A monochromatic test field of wavelength, λ, can be matched by a mixture of red (645 nm), green (526 nm), and blue (444 nm) primary lights, one of which must be added to the test field to complete the match (upper panel). The amounts of each of the three primaries required to match monochromatic lights spanning the visible spectrum are the \( \overline{r}\left(\lambda \right) \), \( \overline{g}\left(\lambda \right) \), and \( \overline{b}\left(\lambda \right) \) CMFs (red, green, and blue lines, respectively) shown in the lower left-hand panel. These CMFs were measured using 10-deg diameter targets by Stiles and Burch [6]. A negative sign means that the primary must be added to the target to complete the match. CMFs can be linearly transformed from one set of primaries to another and to the fundamental primaries. Shown in the lower right-hand panel are the are 10-deg \( \overline{r}\left(\lambda \right) \), \( \overline{g}\left(\lambda \right) \), and \( \overline{b}\left(\lambda \right) \) CMFs linearly transformed to give the \( \overline{l}\left(\lambda \right) \), \( \overline{m}\left(\lambda \right) \), and \( \overline{s}\left(\lambda \right) \) 10-deg cone fundamental primary CMFs (red, green, and blue lines, respectively)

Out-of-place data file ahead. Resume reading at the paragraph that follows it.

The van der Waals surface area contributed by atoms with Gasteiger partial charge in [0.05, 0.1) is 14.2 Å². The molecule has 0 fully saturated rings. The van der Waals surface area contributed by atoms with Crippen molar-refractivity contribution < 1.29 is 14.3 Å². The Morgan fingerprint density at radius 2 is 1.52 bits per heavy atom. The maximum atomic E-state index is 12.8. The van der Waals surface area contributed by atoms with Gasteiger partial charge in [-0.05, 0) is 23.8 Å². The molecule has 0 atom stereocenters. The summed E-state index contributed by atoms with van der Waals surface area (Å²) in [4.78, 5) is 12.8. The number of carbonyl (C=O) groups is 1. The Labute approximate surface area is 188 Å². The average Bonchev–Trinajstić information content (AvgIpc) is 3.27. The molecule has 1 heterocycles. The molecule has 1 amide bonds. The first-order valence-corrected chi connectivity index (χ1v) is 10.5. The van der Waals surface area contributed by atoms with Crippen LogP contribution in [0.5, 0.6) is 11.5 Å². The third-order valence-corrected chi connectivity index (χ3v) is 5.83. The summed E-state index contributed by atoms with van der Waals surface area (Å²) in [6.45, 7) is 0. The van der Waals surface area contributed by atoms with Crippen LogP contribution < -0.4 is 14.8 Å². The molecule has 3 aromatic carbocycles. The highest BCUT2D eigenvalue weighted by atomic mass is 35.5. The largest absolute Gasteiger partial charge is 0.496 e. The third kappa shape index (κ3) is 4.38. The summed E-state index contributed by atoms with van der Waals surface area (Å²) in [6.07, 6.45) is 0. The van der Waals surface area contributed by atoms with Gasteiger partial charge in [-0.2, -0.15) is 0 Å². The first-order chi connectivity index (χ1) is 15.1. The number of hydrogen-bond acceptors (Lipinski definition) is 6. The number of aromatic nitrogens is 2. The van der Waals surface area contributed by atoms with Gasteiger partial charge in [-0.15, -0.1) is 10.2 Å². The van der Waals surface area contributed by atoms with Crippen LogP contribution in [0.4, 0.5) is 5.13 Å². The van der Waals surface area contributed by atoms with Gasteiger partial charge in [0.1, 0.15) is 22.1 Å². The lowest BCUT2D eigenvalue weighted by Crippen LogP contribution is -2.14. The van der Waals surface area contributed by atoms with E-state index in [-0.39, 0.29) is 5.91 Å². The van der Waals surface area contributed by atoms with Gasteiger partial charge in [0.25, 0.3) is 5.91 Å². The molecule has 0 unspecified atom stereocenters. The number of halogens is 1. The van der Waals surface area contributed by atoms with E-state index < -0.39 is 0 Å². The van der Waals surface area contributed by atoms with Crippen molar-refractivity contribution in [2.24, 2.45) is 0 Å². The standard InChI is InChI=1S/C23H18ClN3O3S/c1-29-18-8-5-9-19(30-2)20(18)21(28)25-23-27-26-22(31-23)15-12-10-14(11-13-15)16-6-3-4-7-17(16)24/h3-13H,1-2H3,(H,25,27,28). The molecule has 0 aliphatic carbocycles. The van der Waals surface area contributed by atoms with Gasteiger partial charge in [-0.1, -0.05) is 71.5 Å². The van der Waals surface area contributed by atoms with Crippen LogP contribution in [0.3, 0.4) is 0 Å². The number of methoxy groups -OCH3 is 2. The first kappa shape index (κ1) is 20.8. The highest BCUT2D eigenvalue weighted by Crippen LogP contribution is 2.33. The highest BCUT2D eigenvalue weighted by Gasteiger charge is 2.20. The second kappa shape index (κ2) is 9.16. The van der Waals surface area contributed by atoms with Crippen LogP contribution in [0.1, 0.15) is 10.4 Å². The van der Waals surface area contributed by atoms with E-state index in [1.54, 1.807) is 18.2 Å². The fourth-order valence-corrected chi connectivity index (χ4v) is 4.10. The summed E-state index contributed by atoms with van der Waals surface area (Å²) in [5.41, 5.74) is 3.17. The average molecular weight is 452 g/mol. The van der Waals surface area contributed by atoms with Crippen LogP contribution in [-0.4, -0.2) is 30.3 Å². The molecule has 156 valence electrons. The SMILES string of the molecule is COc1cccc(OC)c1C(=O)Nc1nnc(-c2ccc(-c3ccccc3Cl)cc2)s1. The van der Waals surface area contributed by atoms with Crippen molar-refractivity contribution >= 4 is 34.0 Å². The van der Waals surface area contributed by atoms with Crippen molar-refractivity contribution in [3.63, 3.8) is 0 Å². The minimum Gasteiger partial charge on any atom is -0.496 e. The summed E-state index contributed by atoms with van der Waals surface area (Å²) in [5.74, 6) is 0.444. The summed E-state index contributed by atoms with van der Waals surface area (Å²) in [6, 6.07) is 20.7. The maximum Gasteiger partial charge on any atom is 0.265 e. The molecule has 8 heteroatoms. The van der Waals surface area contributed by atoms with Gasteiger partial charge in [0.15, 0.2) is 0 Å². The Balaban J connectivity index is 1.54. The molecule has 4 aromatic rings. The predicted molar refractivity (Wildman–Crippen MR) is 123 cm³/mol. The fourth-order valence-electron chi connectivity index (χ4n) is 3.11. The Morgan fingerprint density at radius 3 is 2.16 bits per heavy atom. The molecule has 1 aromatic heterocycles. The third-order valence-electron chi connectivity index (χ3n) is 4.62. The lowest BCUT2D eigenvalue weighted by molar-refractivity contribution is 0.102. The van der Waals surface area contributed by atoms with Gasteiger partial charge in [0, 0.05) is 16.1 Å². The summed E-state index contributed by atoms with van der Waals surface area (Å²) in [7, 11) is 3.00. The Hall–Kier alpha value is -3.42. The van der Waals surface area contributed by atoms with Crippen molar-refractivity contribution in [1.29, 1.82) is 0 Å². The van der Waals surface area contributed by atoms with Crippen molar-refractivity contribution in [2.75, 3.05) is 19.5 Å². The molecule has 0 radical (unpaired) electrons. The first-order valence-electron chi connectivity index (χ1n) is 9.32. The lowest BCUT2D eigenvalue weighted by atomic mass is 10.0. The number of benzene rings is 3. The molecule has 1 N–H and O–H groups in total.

Cone Fundamentals, Fig. 2

Mean cone spectral sensitivity data [10, 11]. L-cone data from deuteranopes with either the L(S180) (redsquares, n  =  17) or L(A180) (yellow circles, n  =  3) polymorphism, M-cone data from protanopes (green diamonds, n  =  9), and S-cone data (blue triangles) from S-cone monochromats (n  =  3) and below 540 nm (measured under intense long-wavelength adaptation) from normal observers (n  =  5)

Cone Fundamentals, Fig. 3

Comparisons between estimates of the 2-deg L-, M-, and S-cone fundamentals by Stockman and Sharpe [2] (solid-colored lines), by Smith and Pokorny [1] (dashed lines), and by König and Dieterici [17] (symbols)